Pesta provides the natural germ to ‘The Black Death’, but some time obviously ensued before the whole project began to take shape in Kittelsens mind. In a letter from Hvitsten, his home at that time, he wrote: «Between us, ‘The Black Death’ is giving me a great deal of trouble. My goodness what a subject for illustration!» Things were now going properly, but he soon found his surroundings improper for his workings. He had to get out into God’s sacred nature. He had to be allowed to have a breather. Sole in Eggedal was the place he was looking for, but it was not until the late winter 1896 that he was able to move in there and complete his last works for ‘The Black Death’. Fattigmannen, 1894-95
The Pauper
Musstad, 1896

 Musstad

‘The Black Death’ contains fifteen poem or poetic prose sections with drawings where most of the subjects, of course, are Kittelsens’s own. There are pure moody poems like ‘Pesta Is Coming’, ‘Pesta Departs’ and ‘Autumn Evening’, poems in which he has achieved a stylistic simplicity of great effect. On other occasions he creates a little tale, such as the one about ‘Wee Per and little Mari’, who have lost their mother and father and whom the trolls take pity and care for. But Kittelsen also utilized the saga material from Andreas Faye’s old book ‘Norwegian Folk Tales’ from 1843. From here he more or less borrowed ‘Over Sea and River’ (in Faye this is called ‘Pesta in Gjerrestad’) and ‘Knut and Thore’ (in Faye ‘The Black Death in Sætesdalen’).

 The Nature Lover

   After ‘The Black Death’, Kittelsen continued to live at Sole for about three years where he worked at a number of illustrative tasks, and also had his own home built at Lauvlia in the neighbouring district of Sigdal about a dozen miles further south. The Sigdal scene, with its soft and charming contours, proved a never-failing source of inspiration. ‘People and Trolls’ contains enthusiastic descriptions of this scenery. Det rusler og tusler rasler og tasler, 1900 Creepy, Crawly, Rustling, Bustling It was also in this scenery that he was inspired to do the illustrative work ‘Tirill-Tove’, a work filled with the same delight in nature that we find in ‘Jomfruland’, but the tone is more serious, perhaps even more sincere. A great many painters have depicted the forests of Norway, and with ‘Tirill-Tove’ and a great many other watercolours and coloured drawings, Kittelsen takes his place side by side with these as one of the great landscape artist of our country. With this series he ushers in his finest period as an interpreter of Nature.

 Op under Fjeldet toner en Lur

From realistic descriptions of nature to pure fantasy was only a step with Kittelsen, and the forest scene around him provided rich inspirations. Everything in nature – stones and tufts of grass, moss and pine branches, tree trunks, stumps and roots, – all aquired in his imagination human or troll-like features. ‘Stooks of Corn in Moonlight’ is probably the best example of the thin borderline that separates realism from fantasy: a few light strokes transform the stooks beneath the yellow light of the autumn moon into a company of sedate trolls making their way downhill. Kornstaurer i måneskinn, ca. 1900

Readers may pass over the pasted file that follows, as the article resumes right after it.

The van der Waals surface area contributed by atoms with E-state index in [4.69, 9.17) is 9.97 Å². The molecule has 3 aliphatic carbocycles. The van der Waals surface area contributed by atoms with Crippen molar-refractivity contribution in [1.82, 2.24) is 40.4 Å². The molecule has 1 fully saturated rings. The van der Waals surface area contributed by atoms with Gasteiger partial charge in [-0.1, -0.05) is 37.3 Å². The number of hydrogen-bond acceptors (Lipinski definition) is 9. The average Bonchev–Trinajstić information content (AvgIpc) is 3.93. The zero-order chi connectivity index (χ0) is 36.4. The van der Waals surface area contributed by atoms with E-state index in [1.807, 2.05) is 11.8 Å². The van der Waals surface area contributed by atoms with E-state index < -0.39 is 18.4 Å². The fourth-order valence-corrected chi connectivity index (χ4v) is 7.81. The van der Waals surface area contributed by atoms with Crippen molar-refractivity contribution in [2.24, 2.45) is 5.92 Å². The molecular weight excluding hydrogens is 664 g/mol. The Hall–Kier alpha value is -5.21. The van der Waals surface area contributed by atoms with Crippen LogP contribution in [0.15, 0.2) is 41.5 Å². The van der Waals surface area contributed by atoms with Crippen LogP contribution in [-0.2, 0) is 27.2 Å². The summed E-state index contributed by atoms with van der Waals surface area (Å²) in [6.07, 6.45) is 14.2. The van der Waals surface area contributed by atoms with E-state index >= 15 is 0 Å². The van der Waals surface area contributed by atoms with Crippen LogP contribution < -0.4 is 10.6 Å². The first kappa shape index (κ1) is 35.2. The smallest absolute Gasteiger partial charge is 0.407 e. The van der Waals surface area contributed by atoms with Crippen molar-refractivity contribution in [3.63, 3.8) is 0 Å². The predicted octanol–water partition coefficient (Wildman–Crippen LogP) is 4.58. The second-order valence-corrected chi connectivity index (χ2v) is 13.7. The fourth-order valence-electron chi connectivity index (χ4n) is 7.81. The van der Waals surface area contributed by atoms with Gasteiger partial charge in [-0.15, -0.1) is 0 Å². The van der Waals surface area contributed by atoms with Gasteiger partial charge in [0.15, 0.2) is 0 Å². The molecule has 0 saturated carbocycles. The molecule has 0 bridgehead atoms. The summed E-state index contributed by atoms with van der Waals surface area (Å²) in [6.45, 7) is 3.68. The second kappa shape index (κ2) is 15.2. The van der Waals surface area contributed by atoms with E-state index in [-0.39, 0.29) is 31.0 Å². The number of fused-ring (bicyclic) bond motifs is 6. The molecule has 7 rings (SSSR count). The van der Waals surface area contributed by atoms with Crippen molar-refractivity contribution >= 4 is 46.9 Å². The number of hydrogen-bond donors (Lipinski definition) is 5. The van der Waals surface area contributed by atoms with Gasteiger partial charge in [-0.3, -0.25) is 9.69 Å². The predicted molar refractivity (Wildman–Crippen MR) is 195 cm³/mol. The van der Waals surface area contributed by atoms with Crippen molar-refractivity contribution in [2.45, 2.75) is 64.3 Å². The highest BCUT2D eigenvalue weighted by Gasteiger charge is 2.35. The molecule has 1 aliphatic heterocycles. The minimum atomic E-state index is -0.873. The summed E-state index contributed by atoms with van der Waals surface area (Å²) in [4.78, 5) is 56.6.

Stooks of Corn in Moonlight
Skogtroll,

 Stooks of Corn in Moonlight

Kittelsen was tremendously productive as a landscape artist during the years he lived at Lauvlia. In the autumn of 1900 he writes that for an exhibition in Copenhagen, apart from thirty-eight drawings illustrating Caspari’s ‘Winter Tales’, he has prepared no less than twenty-three ‘coloured summer drawings’. New works were constantly added to these, with every new exhibition, some of them summer pictures, some of them winter pictures. Memories from the years at Lauvlia, which, despite everything, were so happy, lived on his mind. As late as 1913, only a few months before he died, he painted his daughter Ingrid picking bog cotton.

 Theodor-Kittelsen-The-Princess-Gathering-Cotton-Grass

Last Years

Kittelsen was a sick and broken man when, in 1910, he was forced to leave Lauvlia. He settled first at Huseby, in Vestre Aker, just outside Oslo. In the company of friends he recovered his spirits somewhat, and he was still creative. The civil grant for his artistic achievement voted him by the Norwegian Parliament in 1911, was a great source of encouragement. In 1912 he purchased a property at Jeløya near Moss, with Edvard Munch at Grimsrød as his nearest neighbour, where he January 21, 1914 died. His old friend Christian Skredsvig tributed him: “Kittelsen left a void behind. He was unique – there will never be anyone to succeed him. Even the trolls have disappeared for always. At any rate, I have never seen them since.”

gutten-som-gjorde-sig-til-loeve-falk-og-myre